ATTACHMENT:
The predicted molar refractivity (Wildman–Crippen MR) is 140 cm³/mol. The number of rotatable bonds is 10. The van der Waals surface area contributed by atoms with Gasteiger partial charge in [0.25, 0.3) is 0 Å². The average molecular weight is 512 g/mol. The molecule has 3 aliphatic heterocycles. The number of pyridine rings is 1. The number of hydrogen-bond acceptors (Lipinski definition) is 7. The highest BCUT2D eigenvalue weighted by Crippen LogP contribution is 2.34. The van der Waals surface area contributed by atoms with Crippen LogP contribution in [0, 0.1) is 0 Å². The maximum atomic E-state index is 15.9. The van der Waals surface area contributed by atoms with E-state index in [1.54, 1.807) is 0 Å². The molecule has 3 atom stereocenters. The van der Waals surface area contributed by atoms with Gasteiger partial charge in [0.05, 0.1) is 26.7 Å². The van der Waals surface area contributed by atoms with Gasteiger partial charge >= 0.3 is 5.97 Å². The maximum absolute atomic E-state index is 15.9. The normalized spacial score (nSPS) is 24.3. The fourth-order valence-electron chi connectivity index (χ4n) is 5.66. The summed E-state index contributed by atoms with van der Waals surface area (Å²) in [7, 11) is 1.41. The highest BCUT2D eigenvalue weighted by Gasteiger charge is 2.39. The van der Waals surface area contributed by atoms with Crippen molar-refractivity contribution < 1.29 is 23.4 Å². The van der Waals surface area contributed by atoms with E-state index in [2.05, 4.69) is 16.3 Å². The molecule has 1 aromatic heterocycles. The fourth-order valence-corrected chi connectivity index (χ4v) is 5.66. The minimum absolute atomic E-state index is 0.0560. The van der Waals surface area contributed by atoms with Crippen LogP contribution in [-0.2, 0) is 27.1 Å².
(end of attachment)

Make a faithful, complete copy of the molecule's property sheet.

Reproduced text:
The predicted molar refractivity (Wildman–Crippen MR) is 140 cm³/mol. The number of rotatable bonds is 10. The van der Waals surface area contributed by atoms with Gasteiger partial charge in [0.25, 0.3) is 0 Å². The average molecular weight is 512 g/mol. The molecule has 3 aliphatic heterocycles. The number of pyridine rings is 1. The number of hydrogen-bond acceptors (Lipinski definition) is 7. The highest BCUT2D eigenvalue weighted by Crippen LogP contribution is 2.34. The van der Waals surface area contributed by atoms with Crippen LogP contribution in [0, 0.1) is 0 Å². The maximum atomic E-state index is 15.9. The van der Waals surface area contributed by atoms with E-state index in [1.54, 1.807) is 0 Å². The molecule has 3 atom stereocenters. The van der Waals surface area contributed by atoms with Gasteiger partial charge in [0.05, 0.1) is 26.7 Å². The van der Waals surface area contributed by atoms with Gasteiger partial charge >= 0.3 is 5.97 Å². The maximum absolute atomic E-state index is 15.9. The normalized spacial score (nSPS) is 24.3. The fourth-order valence-electron chi connectivity index (χ4n) is 5.66. The summed E-state index contributed by atoms with van der Waals surface area (Å²) in [7, 11) is 1.41. The highest BCUT2D eigenvalue weighted by Gasteiger charge is 2.39. The van der Waals surface area contributed by atoms with Crippen molar-refractivity contribution < 1.29 is 23.4 Å². The van der Waals surface area contributed by atoms with E-state index in [2.05, 4.69) is 16.3 Å². The molecule has 1 aromatic heterocycles. The fourth-order valence-corrected chi connectivity index (χ4v) is 5.66. The minimum absolute atomic E-state index is 0.0560. The van der Waals surface area contributed by atoms with Crippen LogP contribution in [-0.2, 0) is 27.1 Å².